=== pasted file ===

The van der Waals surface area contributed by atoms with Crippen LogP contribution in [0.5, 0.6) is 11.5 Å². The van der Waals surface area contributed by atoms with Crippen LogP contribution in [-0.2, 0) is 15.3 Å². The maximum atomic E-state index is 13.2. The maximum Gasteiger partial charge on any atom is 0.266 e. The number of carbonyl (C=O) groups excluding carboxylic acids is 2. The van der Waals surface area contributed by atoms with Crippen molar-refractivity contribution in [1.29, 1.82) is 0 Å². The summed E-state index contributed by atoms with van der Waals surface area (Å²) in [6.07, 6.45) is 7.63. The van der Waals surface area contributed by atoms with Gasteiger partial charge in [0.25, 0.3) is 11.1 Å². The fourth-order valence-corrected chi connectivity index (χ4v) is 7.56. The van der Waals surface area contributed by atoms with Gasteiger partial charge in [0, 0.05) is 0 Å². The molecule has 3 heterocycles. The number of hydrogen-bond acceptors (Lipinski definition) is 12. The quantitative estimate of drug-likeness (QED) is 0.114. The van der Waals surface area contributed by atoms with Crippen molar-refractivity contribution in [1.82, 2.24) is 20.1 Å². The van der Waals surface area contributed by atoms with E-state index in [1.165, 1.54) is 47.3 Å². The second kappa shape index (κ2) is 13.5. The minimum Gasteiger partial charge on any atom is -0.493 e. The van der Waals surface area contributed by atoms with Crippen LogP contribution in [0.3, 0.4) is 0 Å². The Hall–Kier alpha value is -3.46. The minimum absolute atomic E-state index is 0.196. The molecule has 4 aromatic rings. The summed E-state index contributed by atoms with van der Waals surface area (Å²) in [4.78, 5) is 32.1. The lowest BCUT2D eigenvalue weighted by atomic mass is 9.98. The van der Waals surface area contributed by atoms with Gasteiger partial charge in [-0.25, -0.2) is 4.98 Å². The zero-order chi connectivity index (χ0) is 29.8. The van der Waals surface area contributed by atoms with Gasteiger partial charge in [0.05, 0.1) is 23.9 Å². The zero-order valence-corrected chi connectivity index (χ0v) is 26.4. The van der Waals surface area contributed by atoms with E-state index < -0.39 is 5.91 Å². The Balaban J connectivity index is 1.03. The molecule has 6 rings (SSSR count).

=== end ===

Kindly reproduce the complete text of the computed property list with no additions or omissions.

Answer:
The van der Waals surface area contributed by atoms with Crippen LogP contribution in [0.5, 0.6) is 11.5 Å². The van der Waals surface area contributed by atoms with Crippen LogP contribution in [-0.2, 0) is 15.3 Å². The maximum atomic E-state index is 13.2. The maximum Gasteiger partial charge on any atom is 0.266 e. The number of carbonyl (C=O) groups excluding carboxylic acids is 2. The van der Waals surface area contributed by atoms with Crippen molar-refractivity contribution in [1.29, 1.82) is 0 Å². The summed E-state index contributed by atoms with van der Waals surface area (Å²) in [6.07, 6.45) is 7.63. The van der Waals surface area contributed by atoms with Gasteiger partial charge in [0.25, 0.3) is 11.1 Å². The fourth-order valence-corrected chi connectivity index (χ4v) is 7.56. The van der Waals surface area contributed by atoms with Gasteiger partial charge in [0, 0.05) is 0 Å². The molecule has 3 heterocycles. The number of hydrogen-bond acceptors (Lipinski definition) is 12. The quantitative estimate of drug-likeness (QED) is 0.114. The van der Waals surface area contributed by atoms with Crippen molar-refractivity contribution in [1.82, 2.24) is 20.1 Å². The van der Waals surface area contributed by atoms with E-state index in [1.165, 1.54) is 47.3 Å². The second kappa shape index (κ2) is 13.5. The minimum Gasteiger partial charge on any atom is -0.493 e. The van der Waals surface area contributed by atoms with Crippen LogP contribution in [0.3, 0.4) is 0 Å². The Hall–Kier alpha value is -3.46. The minimum absolute atomic E-state index is 0.196. The molecule has 4 aromatic rings. The summed E-state index contributed by atoms with van der Waals surface area (Å²) in [4.78, 5) is 32.1. The lowest BCUT2D eigenvalue weighted by atomic mass is 9.98. The van der Waals surface area contributed by atoms with Gasteiger partial charge in [-0.25, -0.2) is 4.98 Å². The zero-order chi connectivity index (χ0) is 29.8. The van der Waals surface area contributed by atoms with Gasteiger partial charge in [0.05, 0.1) is 23.9 Å². The zero-order valence-corrected chi connectivity index (χ0v) is 26.4. The van der Waals surface area contributed by atoms with E-state index < -0.39 is 5.91 Å². The Balaban J connectivity index is 1.03. The molecule has 6 rings (SSSR count).